In the USA, the Rite is officially considered both "Clandestine" and "Irregular" by mainstream, "Regular" Masonic bodies. The Rite, being affiliated in general with Progressive Universal Freemasonry (known also as Continental Freemasonry), generally does not conform to some of the traditions of "Regular" Freemasonry (most notably in its open acceptance of both men and women and the fact that in each lineage the entire structure is under a single Outer Head, designated as Grand Hierophant), as followed by the United Grand Lodge of England and its allied Masonic bodies. Ironically, even the "Regular" Memphis - Misraïm lineage that operates under the Grand Orient of Italy cannot operate in the USA due to the fact that the Grand College of Rites has claimed jurisdiction (within "Regular" Masonic bodies) over every Rite beside the York and Ancient and Accepted Scottish Rite.
Other Masonic orders holding legitimate charters for the practice of the Rite's degrees, and being allied with various orders of Continental Freemasonry, have established themselves within the United States of America. Most notable are lineages that come from Joseph Castelli, The ORUMM (holding the succession of Kloppel, as Castelli was Kloppel's Substitute World Grand Hierophant), the International Order of Khemetic Gnosis and Illuminism, and the APRMM-FLC (French Language Countries), which is based out of Israel.
Some of the most prominent figures in European occultism have been associated with the Rite. This includes the Frenchmen; Gerard Encausse (Papus), Charles Detré (Tedé), Jean Bricaud, Constant Chevillon, Charles-Henry Dupont and Robert Ambelain. The National Grand Master in Germany from 1906 to 1914 was Rudolf Steiner and the founder of the Thule Society, Adam Alfred Rudolf Glauer (Rudolf von Sebottendorf), became an initiate while living in Turkey. The German founder of the Fraternitas Rosicruciana Antiqua, Arnold Krumm-Heller, was also associated. Aleister Crowley, as mentioned above, was at one time affiliated with the rite in its shortened version used by Ordo Templi Orientis. In the United States, Harvey Spencer Lewis, founder of the Ancient Mystical Order Rosae Crucis, AMORC, was also associated with the rite.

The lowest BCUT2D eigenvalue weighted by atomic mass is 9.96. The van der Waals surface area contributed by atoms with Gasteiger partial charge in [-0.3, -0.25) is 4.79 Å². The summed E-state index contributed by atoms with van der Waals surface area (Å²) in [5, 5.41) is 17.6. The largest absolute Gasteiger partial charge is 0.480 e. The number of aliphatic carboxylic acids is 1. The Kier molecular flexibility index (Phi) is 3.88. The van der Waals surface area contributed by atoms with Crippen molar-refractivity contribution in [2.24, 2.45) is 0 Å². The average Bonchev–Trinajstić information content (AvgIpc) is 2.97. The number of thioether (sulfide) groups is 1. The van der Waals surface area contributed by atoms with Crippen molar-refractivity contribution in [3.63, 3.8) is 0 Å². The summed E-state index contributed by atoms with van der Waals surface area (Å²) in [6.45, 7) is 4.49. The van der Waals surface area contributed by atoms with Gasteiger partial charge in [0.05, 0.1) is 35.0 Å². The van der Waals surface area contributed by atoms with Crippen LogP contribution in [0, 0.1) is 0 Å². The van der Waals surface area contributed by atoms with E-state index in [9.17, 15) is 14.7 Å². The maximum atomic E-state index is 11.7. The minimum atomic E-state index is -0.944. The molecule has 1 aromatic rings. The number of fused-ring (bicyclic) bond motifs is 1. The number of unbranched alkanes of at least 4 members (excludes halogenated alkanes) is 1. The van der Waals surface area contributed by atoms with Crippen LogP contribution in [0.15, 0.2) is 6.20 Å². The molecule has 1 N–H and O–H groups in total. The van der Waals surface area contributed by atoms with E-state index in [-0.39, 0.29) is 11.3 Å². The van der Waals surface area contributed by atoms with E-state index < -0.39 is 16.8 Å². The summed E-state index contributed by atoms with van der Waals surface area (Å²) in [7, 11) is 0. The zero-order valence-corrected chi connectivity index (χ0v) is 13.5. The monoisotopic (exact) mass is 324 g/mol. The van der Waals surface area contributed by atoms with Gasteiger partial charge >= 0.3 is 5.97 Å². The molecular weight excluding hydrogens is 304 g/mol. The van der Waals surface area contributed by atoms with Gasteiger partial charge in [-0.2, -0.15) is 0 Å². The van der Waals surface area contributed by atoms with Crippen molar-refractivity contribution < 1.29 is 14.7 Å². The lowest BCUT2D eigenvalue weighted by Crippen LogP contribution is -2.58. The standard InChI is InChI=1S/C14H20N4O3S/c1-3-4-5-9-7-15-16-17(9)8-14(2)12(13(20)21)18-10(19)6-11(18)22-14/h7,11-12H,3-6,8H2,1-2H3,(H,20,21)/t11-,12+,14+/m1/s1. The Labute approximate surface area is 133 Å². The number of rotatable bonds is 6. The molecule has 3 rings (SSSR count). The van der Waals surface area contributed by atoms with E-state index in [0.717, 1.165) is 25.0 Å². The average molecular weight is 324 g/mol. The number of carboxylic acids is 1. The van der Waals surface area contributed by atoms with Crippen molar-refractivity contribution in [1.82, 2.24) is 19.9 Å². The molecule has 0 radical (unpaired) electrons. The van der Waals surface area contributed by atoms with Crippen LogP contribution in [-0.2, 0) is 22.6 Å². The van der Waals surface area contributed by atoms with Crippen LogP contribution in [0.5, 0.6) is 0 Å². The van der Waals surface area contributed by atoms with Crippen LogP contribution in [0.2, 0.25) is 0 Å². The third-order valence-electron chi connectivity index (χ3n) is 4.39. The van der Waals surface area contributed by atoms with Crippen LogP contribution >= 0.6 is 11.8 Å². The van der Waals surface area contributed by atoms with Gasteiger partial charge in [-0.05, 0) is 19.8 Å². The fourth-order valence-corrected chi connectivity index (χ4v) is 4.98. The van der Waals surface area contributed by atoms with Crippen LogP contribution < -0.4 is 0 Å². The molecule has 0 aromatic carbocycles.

Universal Grand Hierophants
- 1881—1882: Giuseppe Garibaldi
- 1882—1900: Giambattista Pessina
- 1900—1902: Ferdinando Francesco degli Oddi
- 1902—1913: John Yarker
- 1913—1923: Theodor Reuss
Italian Grand Hierophants
Giancarlo Seri Regular Grand Hierophant recognized by the Grand Orient of Italy and all other regular Memphis Misraim Sanctuaries in Europe Giancarlo Seri
- Ancient and Primitive Rite
- Filiazione Robert Ambelain in Italy
- List of Masonic Rites
- Ordo Templi Orientis
- Sovereign Sanctuary in Italy
- Supreme Council of Confederate Rites
- Ordre des Rites Unis de Memphis & Misraim in France
- Rito Antico e Primitivo di Memphis-Misraïm in Italy
- Faulks, p. 6.
- Prescott, p. 15
- Prescott, p. 15-16
- Boris Nicolaevsky, “Secret Societies and the First International,” in The Revolutionary Internationals, 1864–1943, ed. Milored M. Drachkovitch (Stanford, 1966), 36–56.
- Faulks, Philippa and Robert L.D. Cooper. 2008. The Masonic Magician: The Life and Death of Count Cagliostro and His Egyptian Rite. London, Watkins Publishing
- Laos, Nicolas K (2016). Freemasons, World Order, and Mind Wars: The Great Reality of Memphis-Misraim Masonry. Algora Publishing. ISBN 1628942215.
- Prescott, Andrew. The Cause of Humanity: Charles Bradlaugh and Freemasonry